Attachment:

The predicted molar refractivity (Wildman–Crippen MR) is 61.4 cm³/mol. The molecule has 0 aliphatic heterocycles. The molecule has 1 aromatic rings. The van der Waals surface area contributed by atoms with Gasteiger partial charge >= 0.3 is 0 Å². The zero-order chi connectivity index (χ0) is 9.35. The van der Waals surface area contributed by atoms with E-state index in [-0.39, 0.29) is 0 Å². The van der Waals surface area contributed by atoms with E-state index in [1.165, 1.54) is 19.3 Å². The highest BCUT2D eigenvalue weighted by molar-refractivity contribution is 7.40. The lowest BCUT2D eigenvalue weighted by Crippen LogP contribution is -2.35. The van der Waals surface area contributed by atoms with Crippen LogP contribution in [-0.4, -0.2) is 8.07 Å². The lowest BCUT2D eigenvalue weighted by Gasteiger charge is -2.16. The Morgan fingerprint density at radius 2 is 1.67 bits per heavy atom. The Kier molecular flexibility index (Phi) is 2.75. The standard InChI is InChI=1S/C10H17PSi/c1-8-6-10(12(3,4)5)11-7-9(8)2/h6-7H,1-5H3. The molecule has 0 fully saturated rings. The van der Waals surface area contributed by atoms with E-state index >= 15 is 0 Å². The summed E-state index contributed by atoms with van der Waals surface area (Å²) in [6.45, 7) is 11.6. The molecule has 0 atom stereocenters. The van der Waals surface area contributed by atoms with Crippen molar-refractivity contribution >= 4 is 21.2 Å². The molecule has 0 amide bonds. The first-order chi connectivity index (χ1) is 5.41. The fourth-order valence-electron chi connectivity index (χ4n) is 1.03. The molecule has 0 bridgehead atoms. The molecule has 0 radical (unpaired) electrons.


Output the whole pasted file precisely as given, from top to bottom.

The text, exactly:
The predicted molar refractivity (Wildman–Crippen MR) is 61.4 cm³/mol. The molecule has 0 aliphatic heterocycles. The molecule has 1 aromatic rings. The van der Waals surface area contributed by atoms with Gasteiger partial charge >= 0.3 is 0 Å². The zero-order chi connectivity index (χ0) is 9.35. The van der Waals surface area contributed by atoms with E-state index in [-0.39, 0.29) is 0 Å². The van der Waals surface area contributed by atoms with E-state index in [1.165, 1.54) is 19.3 Å². The highest BCUT2D eigenvalue weighted by molar-refractivity contribution is 7.40. The lowest BCUT2D eigenvalue weighted by Crippen LogP contribution is -2.35. The van der Waals surface area contributed by atoms with Crippen LogP contribution in [-0.4, -0.2) is 8.07 Å². The lowest BCUT2D eigenvalue weighted by Gasteiger charge is -2.16. The Morgan fingerprint density at radius 2 is 1.67 bits per heavy atom. The Kier molecular flexibility index (Phi) is 2.75. The standard InChI is InChI=1S/C10H17PSi/c1-8-6-10(12(3,4)5)11-7-9(8)2/h6-7H,1-5H3. The molecule has 0 fully saturated rings. The van der Waals surface area contributed by atoms with E-state index >= 15 is 0 Å². The summed E-state index contributed by atoms with van der Waals surface area (Å²) in [6.45, 7) is 11.6. The molecule has 0 atom stereocenters. The van der Waals surface area contributed by atoms with Crippen molar-refractivity contribution >= 4 is 21.2 Å². The molecule has 0 amide bonds. The first-order chi connectivity index (χ1) is 5.41. The fourth-order valence-electron chi connectivity index (χ4n) is 1.03. The molecule has 0 bridgehead atoms. The molecule has 0 radical (unpaired) electrons.